Submission Instructions to Respondents:
Responses to this RFI are due no later than 5 p.m., Eastern Time, on 12/10/2021. All submissions must be electronically submitted to dni-iarpa-rfi-22-01@iarpa.gov as a PDF document. Inquiries to this RFI must be submitted to dni-iarpa-rfi-22-01@iarpa.gov. Do not send questions with proprietary content. No telephone inquiries will be accepted.
Disclaimers and Important Notes:
This is an RFI issued solely for information and planning purposes and does not constitute a solicitation. Respondents are advised that IARPA is under no obligation to acknowledge receipt
of the information received or provide feedback to respondents with respect to any information submitted under this RFI.
Responses to this notice are not offers and cannot be accepted by the Government to form a binding contract. Respondents are solely responsible for all expenses associated with responding to this RFI. IARPA will not provide reimbursement for costs incurred in responding to this RFI. It is the respondent's responsibility to ensure that the submitted material has been approved for public release by the information owner.
The Government does not intend to award a contract on the basis of this RFI or to otherwise pay for the information solicited, nor is the Government obligated to issue a solicitation based on responses received. Neither proprietary nor classified concepts or information should be included in the submittal. However, should a respondent wish to submit classified concepts or information, prior coordination must be made with the IARPA Chief of Security. Email the Primary Point of Contact with a request for coordination with the IARPA Chief of Security.
Input on technical aspects of the responses may be solicited by IARPA from non-Government consultants/experts who are bound by appropriate non-disclosure requirements. Submissions may be reviewed and followed up on by an assigned technical contractor supporting the designated IARPA POC.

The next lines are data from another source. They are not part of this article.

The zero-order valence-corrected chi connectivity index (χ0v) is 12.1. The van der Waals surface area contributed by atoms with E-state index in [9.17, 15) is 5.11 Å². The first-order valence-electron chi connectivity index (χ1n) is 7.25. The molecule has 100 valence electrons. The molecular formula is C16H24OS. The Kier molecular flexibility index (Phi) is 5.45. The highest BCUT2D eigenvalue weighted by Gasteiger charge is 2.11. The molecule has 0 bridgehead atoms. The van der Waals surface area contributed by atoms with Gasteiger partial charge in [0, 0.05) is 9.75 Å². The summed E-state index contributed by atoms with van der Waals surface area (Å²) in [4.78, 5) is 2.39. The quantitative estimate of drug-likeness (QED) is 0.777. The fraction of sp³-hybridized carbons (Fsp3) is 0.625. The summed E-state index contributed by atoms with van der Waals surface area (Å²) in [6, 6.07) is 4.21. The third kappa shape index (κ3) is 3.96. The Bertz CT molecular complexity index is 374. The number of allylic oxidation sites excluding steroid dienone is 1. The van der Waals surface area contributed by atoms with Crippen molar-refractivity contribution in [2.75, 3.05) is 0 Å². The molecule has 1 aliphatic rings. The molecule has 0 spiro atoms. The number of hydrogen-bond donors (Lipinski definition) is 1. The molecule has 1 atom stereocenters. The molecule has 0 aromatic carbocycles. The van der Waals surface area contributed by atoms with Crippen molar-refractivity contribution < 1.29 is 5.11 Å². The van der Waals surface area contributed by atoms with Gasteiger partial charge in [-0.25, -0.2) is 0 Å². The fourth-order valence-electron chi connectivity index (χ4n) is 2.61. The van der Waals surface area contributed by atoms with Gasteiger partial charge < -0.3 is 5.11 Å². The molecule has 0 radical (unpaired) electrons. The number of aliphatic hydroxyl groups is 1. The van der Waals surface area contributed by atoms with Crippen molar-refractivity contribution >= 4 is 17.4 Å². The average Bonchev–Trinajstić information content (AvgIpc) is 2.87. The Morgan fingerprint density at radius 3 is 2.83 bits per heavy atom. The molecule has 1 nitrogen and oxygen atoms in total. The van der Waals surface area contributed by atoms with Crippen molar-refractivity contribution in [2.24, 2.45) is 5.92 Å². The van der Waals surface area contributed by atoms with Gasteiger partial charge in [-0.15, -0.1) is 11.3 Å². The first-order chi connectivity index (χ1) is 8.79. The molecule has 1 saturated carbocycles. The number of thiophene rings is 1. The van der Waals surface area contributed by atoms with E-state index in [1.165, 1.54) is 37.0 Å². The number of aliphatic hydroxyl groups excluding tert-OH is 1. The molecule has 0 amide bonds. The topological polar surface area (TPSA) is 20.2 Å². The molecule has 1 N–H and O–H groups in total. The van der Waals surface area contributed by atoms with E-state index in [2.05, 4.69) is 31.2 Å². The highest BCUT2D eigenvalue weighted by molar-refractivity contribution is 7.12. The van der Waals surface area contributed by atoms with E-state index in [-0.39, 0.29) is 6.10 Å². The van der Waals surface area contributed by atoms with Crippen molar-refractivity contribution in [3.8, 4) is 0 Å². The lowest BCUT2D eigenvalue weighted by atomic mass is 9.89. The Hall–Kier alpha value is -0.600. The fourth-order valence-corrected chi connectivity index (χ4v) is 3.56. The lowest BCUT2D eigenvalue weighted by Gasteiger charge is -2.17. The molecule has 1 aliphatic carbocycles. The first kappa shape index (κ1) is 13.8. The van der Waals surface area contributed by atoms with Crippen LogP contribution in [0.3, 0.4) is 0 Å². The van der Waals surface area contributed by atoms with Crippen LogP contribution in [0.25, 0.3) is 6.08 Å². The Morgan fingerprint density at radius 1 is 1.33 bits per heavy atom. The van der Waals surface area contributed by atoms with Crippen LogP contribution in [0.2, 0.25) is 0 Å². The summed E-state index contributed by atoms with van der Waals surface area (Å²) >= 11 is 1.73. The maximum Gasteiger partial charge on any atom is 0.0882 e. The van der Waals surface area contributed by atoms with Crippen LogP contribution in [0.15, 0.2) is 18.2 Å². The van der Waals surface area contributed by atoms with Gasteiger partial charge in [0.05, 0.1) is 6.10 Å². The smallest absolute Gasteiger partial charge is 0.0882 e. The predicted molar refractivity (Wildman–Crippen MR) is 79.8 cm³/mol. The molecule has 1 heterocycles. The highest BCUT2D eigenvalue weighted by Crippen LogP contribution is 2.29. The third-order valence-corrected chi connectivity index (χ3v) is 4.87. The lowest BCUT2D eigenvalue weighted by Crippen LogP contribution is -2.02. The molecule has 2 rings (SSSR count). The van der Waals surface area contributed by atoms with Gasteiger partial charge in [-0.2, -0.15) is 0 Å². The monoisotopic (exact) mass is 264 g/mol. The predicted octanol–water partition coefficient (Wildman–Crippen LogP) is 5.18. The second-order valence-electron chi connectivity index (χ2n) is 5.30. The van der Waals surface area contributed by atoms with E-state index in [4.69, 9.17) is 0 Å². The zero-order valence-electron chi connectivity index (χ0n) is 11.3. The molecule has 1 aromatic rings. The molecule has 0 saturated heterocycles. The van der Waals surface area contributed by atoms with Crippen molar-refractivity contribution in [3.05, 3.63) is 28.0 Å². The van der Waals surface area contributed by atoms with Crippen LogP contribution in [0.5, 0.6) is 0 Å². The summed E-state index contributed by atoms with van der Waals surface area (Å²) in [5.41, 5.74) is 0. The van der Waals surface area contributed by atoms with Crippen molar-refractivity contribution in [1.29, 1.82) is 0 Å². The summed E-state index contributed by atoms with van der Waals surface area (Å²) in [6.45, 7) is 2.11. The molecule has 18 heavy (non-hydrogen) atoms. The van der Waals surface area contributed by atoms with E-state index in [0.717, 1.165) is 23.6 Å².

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Contracting Office Address:
Office of the Director of National Intelligence
Intelligence Advanced Research Projects Activity
Washington, District of Columbia 20511
United States
Primary Point of Contact:
Dr. Tim Mckinnon
Program Manager – Office of Analysis Research
Intelligence Advanced Research Projects Activity
1. Brown, T. B., Mann, B., Ryder, N., Subbiah, M., Kaplan, J., Neelakantan, A., Shyam, P., Sastry, G., Askell, A., Agarwal, S., Herbert-Voss, A., Krueger, G., Henighan, T., Child, R., Ramesh, A., Ziegler, D., Wu, J., Winter, C., Hesse, C., Chen, M., Sigler, E., Litwin, M., Gray, S., Chess, B., Clark, J., Berner, C., McCandlish, S., Radford, A., Sutskever, I., and Amodei, D. (2020). Language models are few-shot learners. Advances in Neural Information Processing Systems (NeurIPS) 33.
2. Celikyilmaz, A., Clark, E., & Gao, J. (2020). Evaluation of text generation: A survey. arxiv: 2006.14799, 2021
3. Turek, M. (2018) Explainable Artificial Intelligence (XAI) [online] Available: https://www.darpa.mil/program/explainable-artificial-intelligence.
4. Danilevsky, M., Qian, K., Aharonov, R., Katsis, Y., Kawas, B., & Sen, P. (2020). A survey of the state of explainable AI for natural language processing. arXiv preprint arXiv:2010.00711.
5. Rogers, A., Kovaleva, O., & Rumshisky, A. (2020). A primer in bertology: What we know about how BERT works. Transactions of the Association for Computational Linguistics, 8, 842-866.
6. Gehrmann, S., Strobelt, H., & Rush, A. M. (2019). GLTR: Statistical detection and visualization of generated text. In Proceedings of the 57th Annual Meeting of the Association for Computational Linguistics: System Demonstrations.
7. Wiegreffe, S., & Marasović, A. (2021). Teach me to explain: A review of datasets for explainable NLP. arXiv preprint arXiv:2102.12060.